Putin’s Constitutional Autocracy

Recent amendments to Russia’s constitution reflect the political and economic changes that have taken place during President Vladimir Putin’s 20-year rule. Above all, they abolish the fundamental constitutional principle of power rotation, and fix the institutional framework of what is now a mature authoritarian state.

Andrei Kolesnikov

MOSCOW – Earlier this year, Russian lawmakers and voters approved amendments to the country’s constitution that would allow President Vladimir Putin to reset the term limits of his office and prolong his rule until 2036. 

Even if he decides not to exercise this option, a proposed law that would greatly expand former Russian presidents’ criminal immunity will protect him from prosecution. 

Other constitutional amendments establish the primacy of Russian law over international law, define marriage as the union between a man and a woman, and protect official historical discourse from falsifications.

What do these changes tell us about the state of Russian statehood?

Countries change their constitutions when they undergo significant social and political transformations. For example, post-war Europe witnessed a wave of new basic laws, such as the 1946 French constitution and the 1949 West German Grundgesetz. 

Subsequent political upheavals, such as the Algerian crisis, led to a new French constitution and the establishment of the Fifth Republic in 1958, and in the 1970s, Greece, Portugal, and Spain introduced new constitutions after getting rid of military dictatorships.

The Soviet Union’s 1936 constitution consolidated the establishment of Stalinist totalitarianism, and served the same purpose as Stalinist architecture – to be a lush, decorative façade. As Boris Pasternak wrote in Doctor Zhivago, it was a constitution not designed for use. But, as in the cases above, it reflected and codified recent political and social changes.

It was the same story with the 1977 “Brezhnev Constitution” (the first version of which had been drafted in 1973), although Nikita Khrushchev had wanted to record the results of his own rule in a constitution in the early 1960s.

Similarly, the 1993 Yeltsin Constitution recorded the changes stemming from the October Crisis. This constitution was – in strictly Leninist terms – a reflection of the “real correlation of forces in the class struggle,” with the liberals supporting Yeltsin and his use of armed force to dissolve the Supreme Soviet of the Russian Federation (then a parliamentary-type body). It also came to shape the reality of Russian statehood. But the fact that the 1993 constitution created a presidential republic did not imply that Russia’s political system would inevitably tilt in an authoritarian direction.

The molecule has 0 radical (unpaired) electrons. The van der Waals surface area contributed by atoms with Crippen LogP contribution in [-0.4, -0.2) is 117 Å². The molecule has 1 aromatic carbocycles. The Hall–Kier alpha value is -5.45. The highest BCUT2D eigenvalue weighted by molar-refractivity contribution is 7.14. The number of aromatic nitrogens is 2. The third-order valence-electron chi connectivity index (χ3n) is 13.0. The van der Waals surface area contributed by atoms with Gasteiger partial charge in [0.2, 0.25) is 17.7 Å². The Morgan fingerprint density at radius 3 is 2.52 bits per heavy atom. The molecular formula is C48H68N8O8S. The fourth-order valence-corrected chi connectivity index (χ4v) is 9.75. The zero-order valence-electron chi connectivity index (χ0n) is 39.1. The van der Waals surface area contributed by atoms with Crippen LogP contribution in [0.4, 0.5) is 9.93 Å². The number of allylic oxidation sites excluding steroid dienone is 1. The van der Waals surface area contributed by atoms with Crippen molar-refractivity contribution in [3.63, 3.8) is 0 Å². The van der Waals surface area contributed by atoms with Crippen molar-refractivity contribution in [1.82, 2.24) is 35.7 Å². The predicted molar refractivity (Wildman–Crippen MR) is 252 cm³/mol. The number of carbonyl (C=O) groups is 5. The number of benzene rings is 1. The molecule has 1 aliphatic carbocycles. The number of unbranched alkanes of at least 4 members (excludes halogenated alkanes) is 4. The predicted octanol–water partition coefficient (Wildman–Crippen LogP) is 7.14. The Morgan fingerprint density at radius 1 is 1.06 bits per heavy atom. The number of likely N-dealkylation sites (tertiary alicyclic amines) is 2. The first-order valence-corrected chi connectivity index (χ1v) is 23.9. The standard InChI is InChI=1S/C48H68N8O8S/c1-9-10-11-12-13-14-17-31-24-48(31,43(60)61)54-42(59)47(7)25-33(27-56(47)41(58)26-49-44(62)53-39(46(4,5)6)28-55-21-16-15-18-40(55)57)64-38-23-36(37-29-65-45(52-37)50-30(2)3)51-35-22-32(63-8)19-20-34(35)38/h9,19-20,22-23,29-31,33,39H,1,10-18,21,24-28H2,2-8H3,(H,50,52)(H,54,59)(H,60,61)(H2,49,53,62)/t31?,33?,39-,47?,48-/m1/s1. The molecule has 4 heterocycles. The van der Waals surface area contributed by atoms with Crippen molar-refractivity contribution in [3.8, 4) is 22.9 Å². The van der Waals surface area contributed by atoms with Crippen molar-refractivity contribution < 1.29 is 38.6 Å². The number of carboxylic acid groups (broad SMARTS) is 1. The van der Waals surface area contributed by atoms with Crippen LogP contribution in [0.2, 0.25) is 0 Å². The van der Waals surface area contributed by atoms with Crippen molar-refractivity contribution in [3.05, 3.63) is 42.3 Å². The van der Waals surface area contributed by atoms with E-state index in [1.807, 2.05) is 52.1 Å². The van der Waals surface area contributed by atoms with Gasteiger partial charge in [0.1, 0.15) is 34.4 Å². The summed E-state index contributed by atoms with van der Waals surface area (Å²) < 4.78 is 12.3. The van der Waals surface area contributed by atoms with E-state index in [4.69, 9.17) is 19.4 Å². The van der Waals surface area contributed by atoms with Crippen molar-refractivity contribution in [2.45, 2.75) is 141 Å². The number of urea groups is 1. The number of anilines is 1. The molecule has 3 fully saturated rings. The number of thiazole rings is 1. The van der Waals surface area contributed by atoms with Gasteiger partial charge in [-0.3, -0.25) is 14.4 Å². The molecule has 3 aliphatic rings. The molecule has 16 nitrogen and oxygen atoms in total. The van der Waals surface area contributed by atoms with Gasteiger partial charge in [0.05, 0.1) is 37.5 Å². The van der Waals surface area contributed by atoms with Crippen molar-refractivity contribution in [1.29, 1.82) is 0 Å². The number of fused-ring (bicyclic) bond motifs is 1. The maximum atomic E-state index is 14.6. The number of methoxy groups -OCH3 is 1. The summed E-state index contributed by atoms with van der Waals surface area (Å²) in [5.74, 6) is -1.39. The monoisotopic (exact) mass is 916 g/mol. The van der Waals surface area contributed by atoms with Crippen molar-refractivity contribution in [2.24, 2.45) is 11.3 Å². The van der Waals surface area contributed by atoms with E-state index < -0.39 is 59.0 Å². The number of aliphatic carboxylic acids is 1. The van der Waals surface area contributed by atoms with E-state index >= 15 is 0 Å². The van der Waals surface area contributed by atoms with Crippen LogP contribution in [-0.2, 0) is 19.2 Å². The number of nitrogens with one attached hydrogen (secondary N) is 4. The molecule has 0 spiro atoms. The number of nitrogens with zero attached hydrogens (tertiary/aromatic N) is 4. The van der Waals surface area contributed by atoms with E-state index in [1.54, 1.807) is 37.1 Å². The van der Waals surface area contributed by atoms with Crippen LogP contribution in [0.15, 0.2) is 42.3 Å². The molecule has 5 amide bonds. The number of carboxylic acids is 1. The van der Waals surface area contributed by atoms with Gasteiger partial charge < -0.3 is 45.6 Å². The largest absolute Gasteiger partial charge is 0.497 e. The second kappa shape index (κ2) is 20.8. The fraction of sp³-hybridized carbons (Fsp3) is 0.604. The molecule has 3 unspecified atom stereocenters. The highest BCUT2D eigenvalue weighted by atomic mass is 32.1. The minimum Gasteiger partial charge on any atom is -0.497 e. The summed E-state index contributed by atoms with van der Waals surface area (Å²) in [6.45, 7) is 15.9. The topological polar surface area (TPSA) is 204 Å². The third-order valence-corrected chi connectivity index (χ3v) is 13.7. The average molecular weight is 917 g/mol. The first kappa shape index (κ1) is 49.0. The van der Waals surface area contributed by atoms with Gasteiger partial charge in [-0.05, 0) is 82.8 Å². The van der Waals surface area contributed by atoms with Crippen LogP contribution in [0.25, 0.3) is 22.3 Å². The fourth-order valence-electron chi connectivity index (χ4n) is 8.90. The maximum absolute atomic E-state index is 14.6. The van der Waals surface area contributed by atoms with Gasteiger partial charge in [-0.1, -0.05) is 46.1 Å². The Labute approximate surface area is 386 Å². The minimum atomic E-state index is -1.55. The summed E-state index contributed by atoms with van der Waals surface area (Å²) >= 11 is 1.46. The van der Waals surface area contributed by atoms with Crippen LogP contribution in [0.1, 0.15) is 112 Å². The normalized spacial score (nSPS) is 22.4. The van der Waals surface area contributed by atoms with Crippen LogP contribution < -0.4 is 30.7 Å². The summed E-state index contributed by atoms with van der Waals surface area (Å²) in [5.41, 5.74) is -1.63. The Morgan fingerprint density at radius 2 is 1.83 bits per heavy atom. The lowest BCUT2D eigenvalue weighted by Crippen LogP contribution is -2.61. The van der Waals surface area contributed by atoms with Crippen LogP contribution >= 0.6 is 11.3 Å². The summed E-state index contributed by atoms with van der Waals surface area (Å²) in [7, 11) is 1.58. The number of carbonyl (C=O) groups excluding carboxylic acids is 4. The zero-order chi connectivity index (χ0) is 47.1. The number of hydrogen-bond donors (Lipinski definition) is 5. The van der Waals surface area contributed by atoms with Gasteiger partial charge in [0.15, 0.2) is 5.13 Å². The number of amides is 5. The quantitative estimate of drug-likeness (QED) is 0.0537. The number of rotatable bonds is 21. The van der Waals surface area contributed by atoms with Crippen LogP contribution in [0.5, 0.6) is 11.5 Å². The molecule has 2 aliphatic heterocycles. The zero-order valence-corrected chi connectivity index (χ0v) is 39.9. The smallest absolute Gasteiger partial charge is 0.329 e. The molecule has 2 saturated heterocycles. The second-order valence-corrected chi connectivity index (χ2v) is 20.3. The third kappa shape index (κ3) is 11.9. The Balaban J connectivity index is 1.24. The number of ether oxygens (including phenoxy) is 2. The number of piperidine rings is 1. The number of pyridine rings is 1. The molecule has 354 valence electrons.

Some insist that political institutions borrowed from the West do not work in Russia. But after 1993, Russia had a real parliament that the president and the government had to take into consideration, as well as real elections. Moreover, the Russian people were absolutely ready for democracy and took advantage of it, including by exercising their newfound human and civil rights and freedoms under Chapter 2 of the constitution.

But Putin subsequently turned the Yeltsin Constitution into mere window dressing. In this, he was assisted by the politicized Constitutional Court, whose chairman, the ideologically simpatico Valery Zorkin, contributed to the quasi-legal basis of Russia’s transformation into an authoritarian state. 

The birth pangs of Russian democracy and the Yeltsin Constitution’s presidentialism do not explain why the Putin regime evolved as it did and ignored key constitutional provisions, including Article 31 on the right to assembly (one of the constitutional rights most often violated today).

With his recent constitutional amendments, Putin has memorialized the political and economic changes that have taken place during his 20-year rule, while clarifying his own future prospects. The presidential term reset abolished the fundamental constitutional principle of power rotation, and other constitutional amendments fixed the ideological framework of what is now a mature authoritarian state.

As a result, within the formal framework of one constitution, Russia now has two basic laws. Yeltsin’s remains as decoration, while the essential provisions of Putin’s are applied in practice.

Surveys of focus groups have highlighted a belief among some ordinary Russian citizens that the 1993 constitution was written in the United States, and that Russia sovereignty demands a sovereign constitution. Ordinary Russians are not about to read Putin’s amended document; the point is that they should now sleep soundly in the knowledge that not only Crimea but also the constitution is Russian.

Had Russia’s domestic political opposition chosen protection of the 1993 constitution as its slogan last summer, it would have been acting in the Soviet dissident tradition of calling for compliance with the Potemkin constitution. Unfortunately, the opposition did not take the constitution seriously either, and thus simply ignored the Putin regime’s abuse of the Russian state’s legal foundations.

The famous dilemma posed by the nineteenth-century Russian writer Mikhail Saltykov-Shchedrin – either you have a constitution or you have sturgeon with horseradish (a symbol of plenty) – is still with us. But democratic constitutionalism is a necessary condition for economic wealth and the common good. The absence of it in Russia today means there is no democracy, and, for most Russians, not much fish.

Andrei Kolesnikov is a senior fellow and Chair of the Russian Domestic Politics and Political Institutions Program at the Carnegie Moscow Center.

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